It must not be supposed, however, that it was a mere whim which led the Egyptians to the use of this system of determinatives. There was sound reason back of it. It amounted to no more than the expedient we adopt when we spell "to," "two," or "too," in indication of a single sound with three different meanings. The Egyptian language abounds in words having more than one meaning, and in writing these it is obvious that some means of distinction is desirable. The same thing occurs even more frequently in the Chinese language, which is monosyllabic. The Chinese adopt a more clumsy expedient, supplying a different symbol for each of the meanings of a syllable; so that while the actual word-sounds of their speech are only a few hundreds in number, the characters of their written language mount high into the thousands.


While the civilization of the Nile Valley was developing this extraordinary system of hieroglyphics, the inhabitants of Babylonia were practising the art of writing along somewhat different lines. It is certain that they began with picture-making, and that in due course they advanced to the development of the syllabary; but, unlike their Egyptian cousins, the men of Babylonia saw fit to discard the old system when they had perfected a better one.[5] So at a very early day their writing—as revealed to us now through the recent excavations—had ceased to have that pictorial aspect which distinguishes the Egyptian script. What had originally been pictures of objects—fish, houses, and the like—had come to be represented by mere aggregations of wedge-shaped marks. As the writing of the Babvlonians was chiefly inscribed on soft clay, the adaptation of this wedge-shaped mark in lieu of an ordinary line was probably a mere matter of convenience, since the sharp-cornered implement used in making the inscription naturally made a wedge-shaped impression in the clay. That, however, is a detail. The essential thing is that the Babylonian had so fully analyzed the speech-sounds that he felt entire confidence in them, and having selected a sufficient number of conventional characters—each made up of wedge-shaped lines—to represent all the phonetic sounds of his language, spelled the words out in syllables and to some extent dispensed with the determinative signs which, as we have seen, played so prominent a part in the Egyptian writing. His cousins the Assyrians used habitually a system of writing the foundation of which was an elaborate phonetic syllabary; a system, therefore, far removed from the old crude pictograph, and in some respects much more developed than the complicated Egyptian method; yet, after all, a system that stopped short of perfection by the wide gap that separates the syllabary from the true alphabet.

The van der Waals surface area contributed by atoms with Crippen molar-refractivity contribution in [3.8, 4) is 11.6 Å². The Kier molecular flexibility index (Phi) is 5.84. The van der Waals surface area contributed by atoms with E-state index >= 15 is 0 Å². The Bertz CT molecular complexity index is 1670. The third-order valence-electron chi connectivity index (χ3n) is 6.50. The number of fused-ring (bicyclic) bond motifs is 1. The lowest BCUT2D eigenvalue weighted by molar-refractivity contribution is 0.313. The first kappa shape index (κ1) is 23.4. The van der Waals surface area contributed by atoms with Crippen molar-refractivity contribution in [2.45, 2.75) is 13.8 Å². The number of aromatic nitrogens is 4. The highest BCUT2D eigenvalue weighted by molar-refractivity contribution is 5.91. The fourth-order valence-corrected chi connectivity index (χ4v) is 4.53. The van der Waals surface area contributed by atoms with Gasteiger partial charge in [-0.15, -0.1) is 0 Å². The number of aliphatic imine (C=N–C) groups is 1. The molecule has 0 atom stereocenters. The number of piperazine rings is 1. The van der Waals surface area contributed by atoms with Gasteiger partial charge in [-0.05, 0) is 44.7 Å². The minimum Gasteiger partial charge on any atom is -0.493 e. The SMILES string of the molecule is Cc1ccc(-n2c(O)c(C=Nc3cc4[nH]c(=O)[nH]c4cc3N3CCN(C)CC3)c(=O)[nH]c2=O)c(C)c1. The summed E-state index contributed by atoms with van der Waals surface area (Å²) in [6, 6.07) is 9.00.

A brief analysis of speech sounds will aid us in understanding the real nature of the syllabary. Let us take for consideration the consonantal sound represented by the letter b. A moment's consideration will make it clear that this sound enters into a large number of syllables. There are, for example, at least twenty vowel sounds in the English language, not to speak of certain digraphs; that is to say, each of the important vowels has from two to six sounds. Each of these vowel sounds may enter into combination with the b sound alone to form three syllables; as ba, ab, bal, be, eb, bel, etc. Thus there are at least sixty b-sound syllables. But this is not the end, for other consonantal sounds may be associated in the syllables in such combinations as bad, bed, bar, bark, cab, etc. As each of the other twenty odd consonantal sounds may enter into similar combinations, it is obvious that there are several hundreds of fundamental syllables to be taken into account in any syllabic system of writing. For each of these syllables a symbol must be set aside and held in reserve as the representative of that particular sound. A perfect syllabary, then, would require some hundred or more of symbols to represent b sounds alone; and since the sounds for c, d, f, and the rest are equally varied, the entire syllabary would run into thousands of characters, almost rivalling in complexity the Chinese system. But in practice the most perfect syllabary, Such as that of the Babylonians, fell short of this degree of precision through ignoring the minor shades of sound; just as our own alphabet is content to represent some thirty vowel sounds by five letters, ignoring the fact that a, for example, has really half a dozen distinct phonetic values. By such slurring of sounds the syllabary is reduced far below its ideal limits; yet even so it retains three or four hundred characters.